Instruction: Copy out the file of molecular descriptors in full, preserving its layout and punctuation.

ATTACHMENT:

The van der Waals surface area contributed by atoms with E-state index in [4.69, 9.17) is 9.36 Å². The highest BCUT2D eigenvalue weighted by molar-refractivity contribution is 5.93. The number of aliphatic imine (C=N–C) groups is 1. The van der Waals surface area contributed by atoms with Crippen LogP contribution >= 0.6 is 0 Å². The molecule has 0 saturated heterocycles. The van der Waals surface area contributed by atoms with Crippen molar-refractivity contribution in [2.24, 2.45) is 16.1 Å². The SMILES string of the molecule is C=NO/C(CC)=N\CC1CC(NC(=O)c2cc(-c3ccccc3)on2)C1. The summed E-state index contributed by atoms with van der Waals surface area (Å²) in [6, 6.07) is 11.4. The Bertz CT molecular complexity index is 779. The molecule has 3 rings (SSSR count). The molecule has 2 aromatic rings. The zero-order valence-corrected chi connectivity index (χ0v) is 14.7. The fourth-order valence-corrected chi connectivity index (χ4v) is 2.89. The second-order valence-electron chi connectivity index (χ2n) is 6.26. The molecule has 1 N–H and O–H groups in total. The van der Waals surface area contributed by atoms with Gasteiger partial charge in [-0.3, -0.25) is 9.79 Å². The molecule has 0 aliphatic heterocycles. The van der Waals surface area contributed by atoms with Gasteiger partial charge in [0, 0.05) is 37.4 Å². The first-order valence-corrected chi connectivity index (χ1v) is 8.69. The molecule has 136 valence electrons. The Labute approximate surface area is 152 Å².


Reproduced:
The van der Waals surface area contributed by atoms with E-state index in [4.69, 9.17) is 9.36 Å². The highest BCUT2D eigenvalue weighted by molar-refractivity contribution is 5.93. The number of aliphatic imine (C=N–C) groups is 1. The van der Waals surface area contributed by atoms with Crippen LogP contribution >= 0.6 is 0 Å². The molecule has 0 saturated heterocycles. The van der Waals surface area contributed by atoms with Crippen molar-refractivity contribution in [2.24, 2.45) is 16.1 Å². The SMILES string of the molecule is C=NO/C(CC)=N\CC1CC(NC(=O)c2cc(-c3ccccc3)on2)C1. The summed E-state index contributed by atoms with van der Waals surface area (Å²) in [6, 6.07) is 11.4. The Bertz CT molecular complexity index is 779. The molecule has 3 rings (SSSR count). The molecule has 2 aromatic rings. The zero-order valence-corrected chi connectivity index (χ0v) is 14.7. The fourth-order valence-corrected chi connectivity index (χ4v) is 2.89. The second-order valence-electron chi connectivity index (χ2n) is 6.26. The molecule has 1 N–H and O–H groups in total. The van der Waals surface area contributed by atoms with Gasteiger partial charge in [-0.3, -0.25) is 9.79 Å². The molecule has 0 aliphatic heterocycles. The van der Waals surface area contributed by atoms with Gasteiger partial charge in [0, 0.05) is 37.4 Å². The first-order valence-corrected chi connectivity index (χ1v) is 8.69. The molecule has 136 valence electrons. The Labute approximate surface area is 152 Å².